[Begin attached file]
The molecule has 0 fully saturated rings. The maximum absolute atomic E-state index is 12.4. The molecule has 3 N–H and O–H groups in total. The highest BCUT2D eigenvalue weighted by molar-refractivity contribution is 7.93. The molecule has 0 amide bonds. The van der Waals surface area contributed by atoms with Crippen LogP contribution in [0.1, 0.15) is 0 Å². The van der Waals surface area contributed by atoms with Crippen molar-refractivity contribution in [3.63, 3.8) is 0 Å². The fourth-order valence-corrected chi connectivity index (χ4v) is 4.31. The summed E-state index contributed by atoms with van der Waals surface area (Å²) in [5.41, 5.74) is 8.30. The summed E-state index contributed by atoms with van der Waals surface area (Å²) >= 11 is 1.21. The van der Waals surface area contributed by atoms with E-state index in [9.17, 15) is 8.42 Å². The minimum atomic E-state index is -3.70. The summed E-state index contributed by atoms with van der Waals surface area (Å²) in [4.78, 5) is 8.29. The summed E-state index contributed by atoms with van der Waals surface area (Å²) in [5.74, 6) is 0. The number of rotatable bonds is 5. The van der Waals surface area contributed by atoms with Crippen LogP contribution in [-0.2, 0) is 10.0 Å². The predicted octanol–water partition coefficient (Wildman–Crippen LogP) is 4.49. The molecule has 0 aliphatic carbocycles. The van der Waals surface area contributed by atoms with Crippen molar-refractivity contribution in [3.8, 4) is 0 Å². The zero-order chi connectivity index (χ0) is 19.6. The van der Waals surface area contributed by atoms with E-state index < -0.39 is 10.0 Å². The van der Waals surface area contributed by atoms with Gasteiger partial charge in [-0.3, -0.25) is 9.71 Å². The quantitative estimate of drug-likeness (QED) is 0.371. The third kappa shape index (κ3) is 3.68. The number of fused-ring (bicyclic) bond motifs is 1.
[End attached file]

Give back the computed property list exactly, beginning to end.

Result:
The molecule has 0 fully saturated rings. The maximum absolute atomic E-state index is 12.4. The molecule has 3 N–H and O–H groups in total. The highest BCUT2D eigenvalue weighted by molar-refractivity contribution is 7.93. The molecule has 0 amide bonds. The van der Waals surface area contributed by atoms with Crippen LogP contribution in [0.1, 0.15) is 0 Å². The van der Waals surface area contributed by atoms with Crippen molar-refractivity contribution in [3.63, 3.8) is 0 Å². The fourth-order valence-corrected chi connectivity index (χ4v) is 4.31. The summed E-state index contributed by atoms with van der Waals surface area (Å²) in [5.41, 5.74) is 8.30. The summed E-state index contributed by atoms with van der Waals surface area (Å²) >= 11 is 1.21. The van der Waals surface area contributed by atoms with E-state index in [9.17, 15) is 8.42 Å². The minimum atomic E-state index is -3.70. The summed E-state index contributed by atoms with van der Waals surface area (Å²) in [4.78, 5) is 8.29. The summed E-state index contributed by atoms with van der Waals surface area (Å²) in [5.74, 6) is 0. The number of rotatable bonds is 5. The van der Waals surface area contributed by atoms with Crippen LogP contribution in [-0.2, 0) is 10.0 Å². The predicted octanol–water partition coefficient (Wildman–Crippen LogP) is 4.49. The molecule has 0 aliphatic carbocycles. The van der Waals surface area contributed by atoms with Crippen molar-refractivity contribution in [3.8, 4) is 0 Å². The zero-order chi connectivity index (χ0) is 19.6. The van der Waals surface area contributed by atoms with E-state index < -0.39 is 10.0 Å². The van der Waals surface area contributed by atoms with Gasteiger partial charge in [-0.3, -0.25) is 9.71 Å². The quantitative estimate of drug-likeness (QED) is 0.371. The third kappa shape index (κ3) is 3.68. The number of fused-ring (bicyclic) bond motifs is 1.